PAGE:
Amy Rizzotto, RYT-200, is a food and fitness loving blogger, yoga instructor, nutrition coach  and studio owner based in Washington, DC. Amy’s passion is looking at the space where yoga and nutrition fuse for optimal athletic performance and overall mind/body wellness. MOAR-fit.com serves as her platform for sharing words of motivation, tasty recipes for health and workout tips. You can learn more about what she’s up to by following her on Facebook, Instagram, PInterestTwitter and Muuyu.

Bikram Yoga: 5 things to think about when you’re a teacher

Having taught Bikram Yoga now for nearly eight years I have noticed an evolution in my teaching style that, rather than being a replication of the standard Bikram Yoga training, is in fact a reflection of my own personal perspectives on how best to engage students in this style.  Things I now hold important I actually didn’t view as important in the past, and things that I once held as sacred I’ve since dropped from my teaching.

So for any certified teacher beginning their journey as a Bikram instructor here are 5 things that I’ve learned over the years that will hopefully give you something to think about in your classes:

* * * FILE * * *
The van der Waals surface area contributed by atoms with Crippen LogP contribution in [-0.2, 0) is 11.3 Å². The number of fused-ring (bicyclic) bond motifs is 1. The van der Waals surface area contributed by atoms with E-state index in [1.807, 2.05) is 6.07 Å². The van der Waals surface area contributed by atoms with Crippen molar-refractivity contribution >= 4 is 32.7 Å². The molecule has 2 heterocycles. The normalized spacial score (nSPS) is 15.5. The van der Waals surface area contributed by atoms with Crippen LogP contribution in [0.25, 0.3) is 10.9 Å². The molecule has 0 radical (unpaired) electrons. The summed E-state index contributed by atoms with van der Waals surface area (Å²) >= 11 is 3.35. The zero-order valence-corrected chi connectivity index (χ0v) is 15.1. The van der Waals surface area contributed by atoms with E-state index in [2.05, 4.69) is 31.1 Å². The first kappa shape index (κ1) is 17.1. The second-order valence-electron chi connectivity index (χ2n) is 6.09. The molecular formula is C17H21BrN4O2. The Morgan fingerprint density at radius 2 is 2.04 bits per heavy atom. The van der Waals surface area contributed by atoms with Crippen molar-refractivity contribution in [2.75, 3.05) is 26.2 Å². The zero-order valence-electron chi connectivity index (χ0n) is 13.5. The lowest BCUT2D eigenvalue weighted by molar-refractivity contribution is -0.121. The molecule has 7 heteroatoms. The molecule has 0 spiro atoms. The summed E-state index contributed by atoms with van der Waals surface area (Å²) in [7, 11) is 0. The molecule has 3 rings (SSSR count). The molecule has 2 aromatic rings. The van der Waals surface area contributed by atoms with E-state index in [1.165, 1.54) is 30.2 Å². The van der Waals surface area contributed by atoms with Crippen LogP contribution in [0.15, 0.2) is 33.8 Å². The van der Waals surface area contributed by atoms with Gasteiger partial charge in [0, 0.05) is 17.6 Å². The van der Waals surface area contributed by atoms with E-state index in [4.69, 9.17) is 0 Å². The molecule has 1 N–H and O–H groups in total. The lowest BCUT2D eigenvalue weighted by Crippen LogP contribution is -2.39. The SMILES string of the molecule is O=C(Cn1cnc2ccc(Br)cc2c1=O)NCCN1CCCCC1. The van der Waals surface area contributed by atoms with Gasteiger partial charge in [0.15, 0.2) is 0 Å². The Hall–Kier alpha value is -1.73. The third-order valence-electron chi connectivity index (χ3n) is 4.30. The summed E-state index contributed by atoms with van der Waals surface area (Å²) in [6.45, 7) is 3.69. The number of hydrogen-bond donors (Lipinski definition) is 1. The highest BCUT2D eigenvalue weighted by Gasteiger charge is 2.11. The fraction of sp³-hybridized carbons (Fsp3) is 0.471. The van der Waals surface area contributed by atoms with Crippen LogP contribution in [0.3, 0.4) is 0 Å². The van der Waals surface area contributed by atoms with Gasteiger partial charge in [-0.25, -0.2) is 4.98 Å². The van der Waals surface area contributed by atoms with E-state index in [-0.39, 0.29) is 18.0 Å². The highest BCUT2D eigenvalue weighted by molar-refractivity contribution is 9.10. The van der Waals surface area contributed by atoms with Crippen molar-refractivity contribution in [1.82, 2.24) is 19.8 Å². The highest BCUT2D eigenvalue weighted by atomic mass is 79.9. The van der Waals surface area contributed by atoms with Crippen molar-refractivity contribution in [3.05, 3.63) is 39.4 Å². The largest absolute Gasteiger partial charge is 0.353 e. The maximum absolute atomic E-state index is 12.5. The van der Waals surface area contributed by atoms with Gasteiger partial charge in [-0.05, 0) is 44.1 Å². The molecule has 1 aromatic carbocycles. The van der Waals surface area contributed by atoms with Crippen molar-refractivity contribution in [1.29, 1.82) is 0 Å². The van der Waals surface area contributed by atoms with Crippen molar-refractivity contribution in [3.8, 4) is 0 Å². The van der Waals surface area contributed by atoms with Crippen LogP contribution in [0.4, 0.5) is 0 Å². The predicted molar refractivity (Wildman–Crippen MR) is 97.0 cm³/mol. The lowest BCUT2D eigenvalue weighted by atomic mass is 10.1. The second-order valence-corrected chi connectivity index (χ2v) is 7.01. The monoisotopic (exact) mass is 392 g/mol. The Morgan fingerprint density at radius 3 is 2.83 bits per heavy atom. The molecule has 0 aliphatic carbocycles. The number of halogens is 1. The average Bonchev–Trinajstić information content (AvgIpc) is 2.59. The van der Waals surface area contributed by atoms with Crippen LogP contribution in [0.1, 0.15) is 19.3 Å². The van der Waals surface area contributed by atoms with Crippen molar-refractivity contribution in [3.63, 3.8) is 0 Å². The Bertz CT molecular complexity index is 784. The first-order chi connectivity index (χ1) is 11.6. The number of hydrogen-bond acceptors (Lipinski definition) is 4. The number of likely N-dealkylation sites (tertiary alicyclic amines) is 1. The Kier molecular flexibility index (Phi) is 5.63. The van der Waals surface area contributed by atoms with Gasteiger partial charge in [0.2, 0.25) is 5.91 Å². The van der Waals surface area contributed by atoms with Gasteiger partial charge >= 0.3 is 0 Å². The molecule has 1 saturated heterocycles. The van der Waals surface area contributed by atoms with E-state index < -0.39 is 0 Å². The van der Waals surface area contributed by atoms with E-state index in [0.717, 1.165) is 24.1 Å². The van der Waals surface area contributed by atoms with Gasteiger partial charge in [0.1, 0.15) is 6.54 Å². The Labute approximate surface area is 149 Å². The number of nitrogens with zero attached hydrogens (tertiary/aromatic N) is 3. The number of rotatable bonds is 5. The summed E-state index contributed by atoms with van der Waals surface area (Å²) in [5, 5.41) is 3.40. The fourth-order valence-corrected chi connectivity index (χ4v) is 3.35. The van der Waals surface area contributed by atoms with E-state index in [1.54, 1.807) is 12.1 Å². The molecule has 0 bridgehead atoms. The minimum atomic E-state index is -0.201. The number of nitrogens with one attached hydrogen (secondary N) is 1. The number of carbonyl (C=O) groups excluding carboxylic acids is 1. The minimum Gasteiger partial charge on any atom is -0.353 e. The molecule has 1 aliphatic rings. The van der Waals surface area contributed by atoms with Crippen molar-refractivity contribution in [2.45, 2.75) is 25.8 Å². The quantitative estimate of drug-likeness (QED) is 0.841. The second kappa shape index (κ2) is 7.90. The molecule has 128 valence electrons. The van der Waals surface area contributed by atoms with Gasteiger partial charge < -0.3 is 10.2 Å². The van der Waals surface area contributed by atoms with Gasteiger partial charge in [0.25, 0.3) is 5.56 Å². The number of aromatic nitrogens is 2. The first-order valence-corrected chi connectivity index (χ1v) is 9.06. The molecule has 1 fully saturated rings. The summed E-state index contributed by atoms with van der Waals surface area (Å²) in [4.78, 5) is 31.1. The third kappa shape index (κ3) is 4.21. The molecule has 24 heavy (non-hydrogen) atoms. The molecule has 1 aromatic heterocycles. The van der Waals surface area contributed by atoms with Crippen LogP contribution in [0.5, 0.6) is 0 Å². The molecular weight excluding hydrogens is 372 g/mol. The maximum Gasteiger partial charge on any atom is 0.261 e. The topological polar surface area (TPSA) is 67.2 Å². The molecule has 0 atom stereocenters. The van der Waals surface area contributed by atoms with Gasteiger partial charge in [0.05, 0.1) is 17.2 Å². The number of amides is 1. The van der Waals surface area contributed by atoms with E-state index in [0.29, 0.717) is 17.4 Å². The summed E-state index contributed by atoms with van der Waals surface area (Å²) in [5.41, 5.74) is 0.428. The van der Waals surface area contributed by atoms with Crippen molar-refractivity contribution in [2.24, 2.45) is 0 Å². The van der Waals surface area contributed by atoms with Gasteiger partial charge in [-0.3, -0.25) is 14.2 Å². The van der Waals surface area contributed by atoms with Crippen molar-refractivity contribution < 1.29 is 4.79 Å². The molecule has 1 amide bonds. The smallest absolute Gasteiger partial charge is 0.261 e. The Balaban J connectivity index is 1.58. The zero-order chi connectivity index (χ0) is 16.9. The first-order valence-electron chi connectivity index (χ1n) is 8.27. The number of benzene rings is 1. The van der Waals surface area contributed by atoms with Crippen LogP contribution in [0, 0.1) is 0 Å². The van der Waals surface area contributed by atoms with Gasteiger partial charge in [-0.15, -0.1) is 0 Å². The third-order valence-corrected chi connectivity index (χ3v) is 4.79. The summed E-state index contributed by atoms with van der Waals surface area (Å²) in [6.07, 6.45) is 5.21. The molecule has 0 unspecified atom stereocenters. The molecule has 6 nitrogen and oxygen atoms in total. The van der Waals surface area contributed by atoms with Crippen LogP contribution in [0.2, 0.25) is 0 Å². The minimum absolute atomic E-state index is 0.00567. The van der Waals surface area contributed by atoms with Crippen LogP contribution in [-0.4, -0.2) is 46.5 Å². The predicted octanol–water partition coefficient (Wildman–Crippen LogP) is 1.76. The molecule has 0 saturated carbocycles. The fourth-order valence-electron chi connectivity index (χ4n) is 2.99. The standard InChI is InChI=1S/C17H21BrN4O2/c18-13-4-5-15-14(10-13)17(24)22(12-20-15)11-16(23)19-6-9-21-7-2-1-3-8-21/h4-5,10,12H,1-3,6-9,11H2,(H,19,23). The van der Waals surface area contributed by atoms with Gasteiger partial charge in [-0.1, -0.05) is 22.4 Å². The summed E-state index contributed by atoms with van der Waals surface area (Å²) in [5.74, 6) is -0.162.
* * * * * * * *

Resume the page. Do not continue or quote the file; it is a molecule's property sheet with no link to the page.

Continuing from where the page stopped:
1.Dialogue. It’s not important!

The Bikram Beginning Yoga Class Dialogue that instructs the 26 postures and two breathing exercises is a great tool to help any newly graduated teacher to stand up in front of a room and deliver confidence.  However I know teachers to this day that pride themselves on being ‘word perfect’, and yet have the same connection delivering their dialogue as, like I once heard a student describe, “a trainer at Sea World.”

What is important is the energy that the dialogue delivers. If you can genuinely project the fluctuations of energy that are vital in communicating each posture while keeping minds engaged and focused then you can lead your students in a really great class.

2. It’s only yoga!

I have seen teachers jump on the podium and become little Emperors: “Who taught you that? Never do that in MY class!